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Webb of the Universe

Posted 12/01/2022 by Mattie Brightwell

James Webb reaches new heights, managing to change how we look at the universe in less than a year in space. photo by Northrop Grumman

As 2023 draws closer, humanity is exploring deeper into the universe than ever before. For science, the question still remains: what’s out there? James Webb may provide the answers.

Recently, NASA’s beloved James Webb telescope has managed to capture images of two of the oldest galaxies ever seen by scientists, including one that is believed to have formed only 350 million years after the Big Bang. This may seem like a long time to us, but in space time, that’s a mere fraction of such. If these results are verified, this will beat the long standing record of the earliest galaxy found by the Hubble telescope, which supposedly formed 400 million years after the Big Bang.

It’s 2022, and humanity has come a long way with space exploration. It’s hard to believe that nearly 30,000 years ago, early humans painted astronomical observations on the walls of caves, and today over 600 people have traveled to space. The James Webb telescope’s recent discoveries are a thrill for astronomers and space enthusiasts alike – everyday we find ourselves closer to the stars, further and further into the universe. 

Tommaso Treu, a principal investigator on one of the Webb programs at UCLA, expressed his excitement over the recent discoveries. “Everything we see is new. Webb is showing us that there’s a very rich universe beyond what we imagined. Once again the universe has surprised us. These early galaxies are very unusual in many ways.”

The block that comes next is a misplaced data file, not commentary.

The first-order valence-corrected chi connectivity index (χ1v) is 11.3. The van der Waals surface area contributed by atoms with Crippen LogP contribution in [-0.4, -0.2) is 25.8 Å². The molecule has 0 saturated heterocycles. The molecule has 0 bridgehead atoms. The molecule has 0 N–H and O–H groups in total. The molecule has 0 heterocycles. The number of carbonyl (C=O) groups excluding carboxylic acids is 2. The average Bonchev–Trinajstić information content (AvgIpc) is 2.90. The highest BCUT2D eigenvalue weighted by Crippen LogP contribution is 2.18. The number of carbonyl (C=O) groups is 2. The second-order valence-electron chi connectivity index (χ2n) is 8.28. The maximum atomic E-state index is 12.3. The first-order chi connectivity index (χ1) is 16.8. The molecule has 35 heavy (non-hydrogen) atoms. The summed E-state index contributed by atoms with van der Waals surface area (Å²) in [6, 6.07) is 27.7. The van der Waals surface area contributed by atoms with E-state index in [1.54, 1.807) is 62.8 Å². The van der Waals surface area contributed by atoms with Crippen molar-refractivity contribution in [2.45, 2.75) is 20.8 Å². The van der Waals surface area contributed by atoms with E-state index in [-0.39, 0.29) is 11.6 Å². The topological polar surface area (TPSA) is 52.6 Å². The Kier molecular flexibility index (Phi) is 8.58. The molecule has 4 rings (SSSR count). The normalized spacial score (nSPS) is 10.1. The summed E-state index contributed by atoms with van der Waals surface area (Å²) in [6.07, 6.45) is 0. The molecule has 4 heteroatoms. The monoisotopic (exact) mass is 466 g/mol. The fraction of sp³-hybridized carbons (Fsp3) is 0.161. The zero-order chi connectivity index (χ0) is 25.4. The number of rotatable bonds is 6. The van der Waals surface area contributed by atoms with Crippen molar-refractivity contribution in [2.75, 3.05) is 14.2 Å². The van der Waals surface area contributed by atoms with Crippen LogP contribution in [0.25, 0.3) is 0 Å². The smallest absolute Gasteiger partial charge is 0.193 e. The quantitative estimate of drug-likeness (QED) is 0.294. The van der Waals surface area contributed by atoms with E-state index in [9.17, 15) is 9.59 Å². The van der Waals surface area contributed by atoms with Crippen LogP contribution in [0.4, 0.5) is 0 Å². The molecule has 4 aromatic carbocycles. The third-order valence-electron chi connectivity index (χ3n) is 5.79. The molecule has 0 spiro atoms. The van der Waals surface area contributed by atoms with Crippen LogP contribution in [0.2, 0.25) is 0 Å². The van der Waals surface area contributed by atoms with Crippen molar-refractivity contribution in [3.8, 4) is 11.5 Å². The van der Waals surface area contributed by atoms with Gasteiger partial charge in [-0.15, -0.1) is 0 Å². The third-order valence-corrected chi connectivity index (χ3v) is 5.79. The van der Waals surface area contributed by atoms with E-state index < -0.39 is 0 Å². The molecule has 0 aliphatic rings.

These galaxies open several new questions, including one that has rested on the shoulders of scientists for years: how limited is our understanding of the early days of our universe? With not much information about the universe’s dark ages, a majority of our intel about how everything came to be is based on educated guesses from data that we’ve been provided with. Old, long dead stars can only give us so much information before we’re left speculating. Scientists hope that now, with these galaxies, we may have a ticket to brand new knowledge. 

It’s believed that the images of the galaxies were just barely out of Hubble’s scope. But because of James Webb’s ability to capture much sharper images in infrared light, the galaxies, which seemed to have been lying in wait, were revealed. 

Astronomers emphasized how bright these two galaxies appear. Why exactly, we aren’t completely sure, but scientists believe that the most likely explanation is that they could be tiny galaxies as compared to our more modern, massive ones. They would be filled with extremely bright stars that are known as Population III stars. If this is the case, that means that these could contain some of the earliest stars ever born to the universe. 

Population III stars are essentially bright, blazing primordial balls of mass that are made up of helium and hydrogen from the beginnings of the universe. They were forged much earlier than stars were capable of forming heavier elements. Scientists believe that due to the colors coming from the galaxies, they may be particularly devoid of such heavier elements. From this, we are able to deduce that it’s very likely that they host at least some Population III stars, explaining why exactly they’re so bright. 

The discovery of these galaxies may seem like a small step, but they carry us further into the universe every day as astronomers work tirelessly to unravel their secrets. As 2023 approaches, this serves as a step in the right direction, no matter how small. Now, it’s time to look forward to seeing what knowledge James Webb offers us in the new year.